3. 3. Microbiome: There may be ways to manipulate or augment the human microbiome to eradicate or prevent colonization with resistant pathogens.

  4. 4. Special populations: Strategies need to be tailored to patient populations with distinct underlying conditions and in nontraditional care settings.

One month prior to the in-person meeting, each of the 4 subgroups held a conference call to identify key points for discussion. To identify gaps in the research-to-practice pipeline, each subgroup worked through a 6-step method developed by the QUERI program. 8 Briefly, the 6-step QUERI process focuses on identifying high-risk/high-volume diseases (step 1), best practices (step 2), and variations in best practice (step 3) through epidemiologic and health service research studies. Steps 4–6 include identifying and implementing interventions to improve best practice (step 4) and ensuring that best practices improve outcomes (steps 5 and 6) through observational research, clinical trials, and implementation studies. During the in-person meeting, each subgroup discussed their preliminary findings. Subgroup decisions were made through consensus. All conclusions were shared with the remaining conference attendees for feedback and discussion.

Herein, we describe the research agenda that emerged from this conference’s proceedings. Each of the 4 subgroups has prepared a summary of their findings, which are included in this current issue of Infection Control and Hospital Epidemiology. These summaries describe key knowledge gaps in the existing literature and important targets for future investigation. For example, the antimicrobial stewardship subgroup highlighted the need to develop stewardship strategies that work even in the absence of infectious disease specialists. Another priority is identifying which antimicrobial-prescribing metrics best predict patient- or population-level changes in antimicrobial resistance. The microbiome subgroup has argued for hospital epidemiologic studies to include longitudinal microbiota data and for future studies to assess whether fecal microbiota transplantation can eradicate MDROs from the gastrointestinal tract. In acute-care settings, there are many knowledge gaps surrounding MDRO transmission. The transmission dynamics subgroup identified multiple research targets in the following domains: hand hygiene, active surveillance, isolation measures, and environmental cleaning. Infection prevention strategies that work in acute-care settings may not be effective in populations and settings with unique patient care goals. Further research into how strategies can be tailored to these special populations is needed.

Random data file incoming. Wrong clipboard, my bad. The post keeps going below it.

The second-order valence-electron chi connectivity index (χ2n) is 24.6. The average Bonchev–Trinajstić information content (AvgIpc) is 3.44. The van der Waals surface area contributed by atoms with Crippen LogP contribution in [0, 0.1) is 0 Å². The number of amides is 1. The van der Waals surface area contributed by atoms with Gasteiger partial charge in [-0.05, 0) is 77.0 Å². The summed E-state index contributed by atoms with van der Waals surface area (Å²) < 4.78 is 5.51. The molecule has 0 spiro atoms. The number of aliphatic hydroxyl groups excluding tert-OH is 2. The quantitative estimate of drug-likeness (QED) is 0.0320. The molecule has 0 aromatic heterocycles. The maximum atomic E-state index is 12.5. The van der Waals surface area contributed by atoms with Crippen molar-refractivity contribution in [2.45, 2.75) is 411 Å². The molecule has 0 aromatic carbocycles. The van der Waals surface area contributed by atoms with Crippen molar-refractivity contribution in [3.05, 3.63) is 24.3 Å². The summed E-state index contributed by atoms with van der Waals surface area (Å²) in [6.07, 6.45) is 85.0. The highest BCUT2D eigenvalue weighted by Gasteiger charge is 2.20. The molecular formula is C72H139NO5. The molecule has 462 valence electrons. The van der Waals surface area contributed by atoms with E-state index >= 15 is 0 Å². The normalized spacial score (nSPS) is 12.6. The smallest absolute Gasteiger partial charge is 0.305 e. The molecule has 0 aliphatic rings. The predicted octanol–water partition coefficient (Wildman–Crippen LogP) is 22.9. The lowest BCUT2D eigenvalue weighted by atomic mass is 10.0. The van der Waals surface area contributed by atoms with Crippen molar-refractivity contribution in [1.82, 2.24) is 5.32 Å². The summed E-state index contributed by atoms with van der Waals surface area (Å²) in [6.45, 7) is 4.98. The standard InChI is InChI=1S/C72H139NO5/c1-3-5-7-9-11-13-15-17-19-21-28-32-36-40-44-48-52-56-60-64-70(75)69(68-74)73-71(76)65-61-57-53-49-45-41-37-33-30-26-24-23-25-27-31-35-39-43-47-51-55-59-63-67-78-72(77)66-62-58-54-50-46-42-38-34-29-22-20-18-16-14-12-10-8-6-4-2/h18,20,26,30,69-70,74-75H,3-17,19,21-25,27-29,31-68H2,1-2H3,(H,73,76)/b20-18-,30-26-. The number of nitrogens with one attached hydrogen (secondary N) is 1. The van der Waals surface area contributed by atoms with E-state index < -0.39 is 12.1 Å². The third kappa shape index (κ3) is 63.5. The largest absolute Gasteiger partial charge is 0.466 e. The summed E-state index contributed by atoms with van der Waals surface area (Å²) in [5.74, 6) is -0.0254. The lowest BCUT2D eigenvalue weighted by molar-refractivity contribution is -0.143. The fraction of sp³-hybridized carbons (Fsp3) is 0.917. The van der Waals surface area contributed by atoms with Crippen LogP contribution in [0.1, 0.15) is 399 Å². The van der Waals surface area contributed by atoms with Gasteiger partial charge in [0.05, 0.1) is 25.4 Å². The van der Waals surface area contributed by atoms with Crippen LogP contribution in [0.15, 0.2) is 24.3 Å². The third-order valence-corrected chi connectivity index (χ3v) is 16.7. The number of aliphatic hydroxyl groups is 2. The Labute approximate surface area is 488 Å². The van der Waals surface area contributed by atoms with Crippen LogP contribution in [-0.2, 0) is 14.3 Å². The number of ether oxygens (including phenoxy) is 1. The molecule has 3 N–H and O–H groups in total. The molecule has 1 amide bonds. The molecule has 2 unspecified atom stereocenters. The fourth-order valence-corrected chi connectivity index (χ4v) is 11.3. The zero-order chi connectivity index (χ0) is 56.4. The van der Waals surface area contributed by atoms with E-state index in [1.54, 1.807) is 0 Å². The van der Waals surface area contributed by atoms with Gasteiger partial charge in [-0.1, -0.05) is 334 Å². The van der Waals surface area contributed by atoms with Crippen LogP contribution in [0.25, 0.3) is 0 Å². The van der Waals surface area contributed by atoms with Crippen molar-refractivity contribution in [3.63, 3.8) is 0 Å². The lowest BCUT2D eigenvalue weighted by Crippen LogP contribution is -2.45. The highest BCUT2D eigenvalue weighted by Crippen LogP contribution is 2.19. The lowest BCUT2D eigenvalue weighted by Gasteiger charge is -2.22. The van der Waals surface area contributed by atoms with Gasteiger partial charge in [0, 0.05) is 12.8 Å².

It is our hope that these proposed agendas will spur collaborative research across the VHA and throughout health care in the study of MDRO prevention. MDROs existed in nature long before humans discovered antimicrobials, and even appropriate use of antimicrobials will always promote further resistance. However, with sustained, coordinated, and aggressive efforts across the spectrum of discovery to dissemination, the current MDRO crisis may evolve into a more manageable problem.


Financial support: No financial support was provided relevant to this article.

Potential conflicts of interest: All authors report no conflicts of interest relevant to this article.